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Located in Shanghai’s Baoshan District, this former glass-manufacturing site covers a total area of around 30,000m2, and includes thirty existing buildings of various age and scale. logon proposed a 20 year strategic development plan, renaming the site to G+ Glass Theme Park (Glass, Art, Research and Technology Park). Phase one includes the Shanghai Museum of Glass and a hot glass show. Implementing a museum within the first phase of the development will help to shed some light on the Baoshan district where it is located and its community. As the site location is not well known, the museum should help in increasing the value of the surrounding land. Following phases of G+ Glass Theme Park include a sculpture yard in phase two, a science park in phase three, and a business park in phase four all supported by commercial facilities planned to be complete by 2018. This concept of glass museum is quite unique in China; Logon describes the project as a ‘Type Two’ multifunctional glass museum.
The new Museum of Liverpool that has just opened on July 19th tells Liverpool’s story, its importance as one of the World’s great ports, and its cultural influence such as with the Beatles phenomenon. It is conceived as a meeting point for History, the People of Liverpool and visitors from around the globe. According to the Architect, Kim Herforth Nielsen, the project functions as much more than just a Building or a Museum. As the largest National Museum to be built in the UK in over 100 years, and situated on a UNESCO World Heritage Site next to Liverpool’s famous ’Three Graces,’ Kim Herforth Nielsen was fully aware of the magnitude of the challenge, when it came to designing the new Museum of Liverpool. ’The Museum’s design is a result of a very rigorous process, where it was of utmost priority to listen to the city inhabitants, learn the city’s history and understand the potential of the historical site that the Museum now sits upon.’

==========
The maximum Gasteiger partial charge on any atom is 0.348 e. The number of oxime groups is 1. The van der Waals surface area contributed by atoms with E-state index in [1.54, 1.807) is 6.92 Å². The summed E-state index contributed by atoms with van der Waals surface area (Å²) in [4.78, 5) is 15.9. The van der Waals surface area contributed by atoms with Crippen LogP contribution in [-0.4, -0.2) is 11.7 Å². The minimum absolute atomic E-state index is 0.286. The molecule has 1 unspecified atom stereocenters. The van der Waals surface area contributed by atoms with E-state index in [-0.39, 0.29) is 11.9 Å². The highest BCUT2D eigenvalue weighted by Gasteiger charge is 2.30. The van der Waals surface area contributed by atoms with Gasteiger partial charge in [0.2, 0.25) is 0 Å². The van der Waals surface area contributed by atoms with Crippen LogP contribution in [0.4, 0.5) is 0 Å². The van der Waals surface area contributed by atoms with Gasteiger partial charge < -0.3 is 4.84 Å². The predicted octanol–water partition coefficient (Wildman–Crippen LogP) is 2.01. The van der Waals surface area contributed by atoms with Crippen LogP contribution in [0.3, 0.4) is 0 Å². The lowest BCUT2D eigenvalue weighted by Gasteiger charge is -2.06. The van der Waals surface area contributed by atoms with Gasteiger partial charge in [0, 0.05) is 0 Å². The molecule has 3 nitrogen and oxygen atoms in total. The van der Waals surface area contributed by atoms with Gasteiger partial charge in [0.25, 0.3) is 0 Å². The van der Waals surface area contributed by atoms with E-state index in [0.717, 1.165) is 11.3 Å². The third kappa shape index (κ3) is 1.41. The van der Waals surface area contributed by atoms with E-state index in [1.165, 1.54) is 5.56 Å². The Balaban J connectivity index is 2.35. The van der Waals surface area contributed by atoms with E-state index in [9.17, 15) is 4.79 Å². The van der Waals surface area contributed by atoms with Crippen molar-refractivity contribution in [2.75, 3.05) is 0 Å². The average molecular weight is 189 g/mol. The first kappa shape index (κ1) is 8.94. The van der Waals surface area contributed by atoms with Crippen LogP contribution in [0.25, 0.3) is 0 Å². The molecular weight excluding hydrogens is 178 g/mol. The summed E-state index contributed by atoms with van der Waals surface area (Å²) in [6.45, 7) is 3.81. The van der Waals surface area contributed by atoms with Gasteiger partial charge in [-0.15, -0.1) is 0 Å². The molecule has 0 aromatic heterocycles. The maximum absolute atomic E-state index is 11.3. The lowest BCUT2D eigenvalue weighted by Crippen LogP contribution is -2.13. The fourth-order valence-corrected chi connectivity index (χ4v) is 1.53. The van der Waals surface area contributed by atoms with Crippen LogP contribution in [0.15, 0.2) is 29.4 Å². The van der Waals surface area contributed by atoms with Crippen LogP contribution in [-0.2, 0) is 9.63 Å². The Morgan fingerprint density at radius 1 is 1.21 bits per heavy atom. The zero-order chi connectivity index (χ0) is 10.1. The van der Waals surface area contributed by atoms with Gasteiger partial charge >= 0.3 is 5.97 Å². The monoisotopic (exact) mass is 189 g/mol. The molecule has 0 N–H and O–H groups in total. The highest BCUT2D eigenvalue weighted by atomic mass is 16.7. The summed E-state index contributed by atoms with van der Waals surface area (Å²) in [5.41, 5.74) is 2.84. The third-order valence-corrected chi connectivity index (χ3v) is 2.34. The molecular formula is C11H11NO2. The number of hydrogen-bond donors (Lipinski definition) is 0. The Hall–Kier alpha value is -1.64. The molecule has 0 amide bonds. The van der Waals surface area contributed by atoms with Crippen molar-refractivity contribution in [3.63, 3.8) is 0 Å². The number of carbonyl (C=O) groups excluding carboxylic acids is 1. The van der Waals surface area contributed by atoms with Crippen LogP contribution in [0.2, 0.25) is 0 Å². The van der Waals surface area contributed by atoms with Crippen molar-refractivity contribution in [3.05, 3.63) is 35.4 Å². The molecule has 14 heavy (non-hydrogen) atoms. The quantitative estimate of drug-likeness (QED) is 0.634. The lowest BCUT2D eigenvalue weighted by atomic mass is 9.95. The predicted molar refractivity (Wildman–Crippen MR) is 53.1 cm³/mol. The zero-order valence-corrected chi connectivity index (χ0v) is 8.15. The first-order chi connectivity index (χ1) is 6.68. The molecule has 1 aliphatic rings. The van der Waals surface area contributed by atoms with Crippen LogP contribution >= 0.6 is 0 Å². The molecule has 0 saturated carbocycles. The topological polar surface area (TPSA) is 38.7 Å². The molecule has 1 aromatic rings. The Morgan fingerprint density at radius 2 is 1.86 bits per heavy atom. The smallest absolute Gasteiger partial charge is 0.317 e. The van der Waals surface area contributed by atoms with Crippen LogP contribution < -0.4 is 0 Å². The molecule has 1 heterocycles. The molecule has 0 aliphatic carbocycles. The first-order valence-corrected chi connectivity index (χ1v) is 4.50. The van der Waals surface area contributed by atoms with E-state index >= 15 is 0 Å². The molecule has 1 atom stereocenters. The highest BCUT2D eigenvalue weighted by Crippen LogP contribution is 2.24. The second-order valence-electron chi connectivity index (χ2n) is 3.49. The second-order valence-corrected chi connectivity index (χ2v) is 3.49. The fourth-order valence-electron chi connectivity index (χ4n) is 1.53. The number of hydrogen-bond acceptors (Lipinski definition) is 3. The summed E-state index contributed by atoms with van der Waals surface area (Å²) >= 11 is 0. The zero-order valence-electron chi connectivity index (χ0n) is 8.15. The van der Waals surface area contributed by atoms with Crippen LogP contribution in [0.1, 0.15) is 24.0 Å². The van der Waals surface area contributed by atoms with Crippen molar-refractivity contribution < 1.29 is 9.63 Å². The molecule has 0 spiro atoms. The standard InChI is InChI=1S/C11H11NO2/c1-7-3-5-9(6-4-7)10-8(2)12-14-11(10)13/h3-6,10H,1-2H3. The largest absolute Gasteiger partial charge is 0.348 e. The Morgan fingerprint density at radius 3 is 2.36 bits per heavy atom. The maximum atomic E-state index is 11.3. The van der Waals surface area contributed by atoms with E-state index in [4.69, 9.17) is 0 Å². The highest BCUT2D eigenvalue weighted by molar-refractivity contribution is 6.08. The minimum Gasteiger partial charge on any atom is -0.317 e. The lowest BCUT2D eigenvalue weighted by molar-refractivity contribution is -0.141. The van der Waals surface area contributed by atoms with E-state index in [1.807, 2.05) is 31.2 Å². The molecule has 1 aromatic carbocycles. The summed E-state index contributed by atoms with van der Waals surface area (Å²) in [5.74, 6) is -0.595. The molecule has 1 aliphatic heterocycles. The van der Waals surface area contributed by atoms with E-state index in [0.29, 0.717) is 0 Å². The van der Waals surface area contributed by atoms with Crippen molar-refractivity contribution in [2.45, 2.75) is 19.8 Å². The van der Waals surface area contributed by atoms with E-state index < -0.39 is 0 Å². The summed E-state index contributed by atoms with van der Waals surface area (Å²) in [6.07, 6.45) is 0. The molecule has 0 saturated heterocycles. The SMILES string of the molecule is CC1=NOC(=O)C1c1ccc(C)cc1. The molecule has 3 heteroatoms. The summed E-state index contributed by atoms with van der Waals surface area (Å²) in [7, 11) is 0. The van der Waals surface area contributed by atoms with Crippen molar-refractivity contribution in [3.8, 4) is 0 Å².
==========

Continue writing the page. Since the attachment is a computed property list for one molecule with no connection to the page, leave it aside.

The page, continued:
Saint-Hypolite is small town in the Laurentide, a scenic region used mostly as a weekend getaway for Montrealers. The house is built within a dense forest on a slight hill, bordering the opening of a small river. Through the trees, we perceive the body of the black building, divided into three blocks that get linked through glass passageways.
PLAN ! There is something elemental in the word itself. A pregnant plan has logic – is the logic of the building squarely stated. Unless it is the plan for a foolish Fair. A good plan is the beginning and the end, because every good plan is organic. That means that its development in all directions is inherent – inevitable.
Today, the way ecology is being incorporated into architecture has evolved considerably. Sustainable architecture, or green architecture, aims to minimize the negative impact of buildings on the environment by enhancing efficiency and moderating the use of materials, energy, and space. Spewing carbon dioxide, generating masses of waste, and consuming alarming quantities of energy and water, our cities place a heavy burden on both the global environment and the local ecosystem. Architecture itself has a tremendous impact on the environment. Watch the full documentary now
UCA | University for the Creative Arts UCA Canterbury BA (Hons) Architecture (ARB/RIBA Part 1) 3 years full-time
Text © Hugh Pearman. Review of "The architecture of happiness" by Alain de Botton. Review first published in The Sunday Times, London, 23rd April 2006, as "Shapes to lift our spirits". Image of Canary Wharf subway station © Foster and Partners.
It sounds like every architect’s dream; hardly any requirements given by the principal, building on a first-class area near Nôtre-Dame in Paris and a once-in-a-lifetime scenic view at the left of the Seine river. Yet the challenges of building freedom with the inter-cultural Institut du Monde Arabe (Arab World Institute) is something Jean Nouvel and his team of architects Pierre Soria, Gilbert Lezenes and Architecture Studio had to balance. The employer did not truly have a content-related concept for their inter-cultural Institute , and their ideas were also very vague in general.